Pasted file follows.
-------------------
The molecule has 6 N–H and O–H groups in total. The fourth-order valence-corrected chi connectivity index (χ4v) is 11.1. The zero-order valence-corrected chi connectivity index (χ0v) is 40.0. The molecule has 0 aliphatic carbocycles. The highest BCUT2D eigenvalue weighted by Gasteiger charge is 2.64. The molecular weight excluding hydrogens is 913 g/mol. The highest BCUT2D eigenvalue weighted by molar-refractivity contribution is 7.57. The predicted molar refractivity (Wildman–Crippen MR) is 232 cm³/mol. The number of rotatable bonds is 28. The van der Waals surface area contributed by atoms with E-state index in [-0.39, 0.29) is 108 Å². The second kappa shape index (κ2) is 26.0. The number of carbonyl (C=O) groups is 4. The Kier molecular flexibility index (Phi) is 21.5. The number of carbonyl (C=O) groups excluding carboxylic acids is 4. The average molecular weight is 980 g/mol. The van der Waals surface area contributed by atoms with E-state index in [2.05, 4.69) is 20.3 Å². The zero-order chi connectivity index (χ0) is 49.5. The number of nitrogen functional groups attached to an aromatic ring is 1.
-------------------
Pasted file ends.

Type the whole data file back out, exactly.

The molecule has 6 N–H and O–H groups in total. The fourth-order valence-corrected chi connectivity index (χ4v) is 11.1. The zero-order valence-corrected chi connectivity index (χ0v) is 40.0. The molecule has 0 aliphatic carbocycles. The highest BCUT2D eigenvalue weighted by Gasteiger charge is 2.64. The molecular weight excluding hydrogens is 913 g/mol. The highest BCUT2D eigenvalue weighted by molar-refractivity contribution is 7.57. The predicted molar refractivity (Wildman–Crippen MR) is 232 cm³/mol. The number of rotatable bonds is 28. The van der Waals surface area contributed by atoms with E-state index in [-0.39, 0.29) is 108 Å². The second kappa shape index (κ2) is 26.0. The number of carbonyl (C=O) groups is 4. The Kier molecular flexibility index (Phi) is 21.5. The number of carbonyl (C=O) groups excluding carboxylic acids is 4. The average molecular weight is 980 g/mol. The van der Waals surface area contributed by atoms with E-state index in [2.05, 4.69) is 20.3 Å². The zero-order chi connectivity index (χ0) is 49.5. The number of nitrogen functional groups attached to an aromatic ring is 1.